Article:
CHEERS to the city of Salem for hiring Deborah Greel as its first public art planner.
In her new position, Greel, a Salem resident, will work with the newly formed Public Arts Commission to tout a wide range of community art, including the acquisition of pieces for the city. She will also serve as a contact for city artists and help guide Salem’s public art policies.
The city made another smart move in having Greel take over management of Old Town Hall from Gordon College this September. Much of her $50,000-a-year salary will be paid for from revenues from weddings and other functions at the historic hall. Peabody Essex Museum is also contributing $5,000 a year to help pay for the position.
“It will be budget-neutral and not add to our bottom line,” said Dominick Pangallo, aide to Mayor Kimberley Driscoll.
In Greel, the city’s arts community is getting an experienced, enthusiastic supporter. She previously served as director of Salem Main Streets and for the past eight years has led the Marblehead Arts Association, seeing the organization grow to include more than 500 artists from 35 communities and seven states.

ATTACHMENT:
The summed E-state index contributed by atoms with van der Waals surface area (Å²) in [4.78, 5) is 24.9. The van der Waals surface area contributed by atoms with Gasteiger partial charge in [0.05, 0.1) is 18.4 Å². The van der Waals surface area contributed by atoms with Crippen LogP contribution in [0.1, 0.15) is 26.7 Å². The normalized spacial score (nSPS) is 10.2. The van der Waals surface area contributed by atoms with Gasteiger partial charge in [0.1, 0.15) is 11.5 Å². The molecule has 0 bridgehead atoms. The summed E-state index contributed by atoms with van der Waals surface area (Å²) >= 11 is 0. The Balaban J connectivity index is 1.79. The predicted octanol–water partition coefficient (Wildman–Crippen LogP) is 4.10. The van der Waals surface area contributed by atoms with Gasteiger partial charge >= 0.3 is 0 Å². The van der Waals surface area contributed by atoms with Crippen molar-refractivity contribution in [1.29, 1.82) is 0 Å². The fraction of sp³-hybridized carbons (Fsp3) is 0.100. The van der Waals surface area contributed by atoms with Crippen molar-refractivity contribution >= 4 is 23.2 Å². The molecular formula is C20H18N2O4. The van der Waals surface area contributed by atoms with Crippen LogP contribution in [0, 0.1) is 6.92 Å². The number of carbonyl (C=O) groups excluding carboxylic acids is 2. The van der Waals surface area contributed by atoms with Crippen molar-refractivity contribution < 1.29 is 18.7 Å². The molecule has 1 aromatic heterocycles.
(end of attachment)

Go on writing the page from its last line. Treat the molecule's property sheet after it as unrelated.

“Getting Ms. Greel for this position is a coup for Salem,” City Councilor Josh Turiel said. “This will help us become a premier arts destination in the Boston area.”
We agree and offer Greel a hearty welcome back.
JEERS to the thieves who stole two decorative urns from Beverly’s Vittori-Rocci Post over Memorial Day weekend.
The urns are each about 2 feet tall and weigh 100 pounds, and until they were swiped, they sat on either side of the stone memorial dedicated to all the city’s veterans.
Dominic Carnevale, a 92-year-old World War II veteran, has been planting flowers in the urns every Memorial Day for three decades.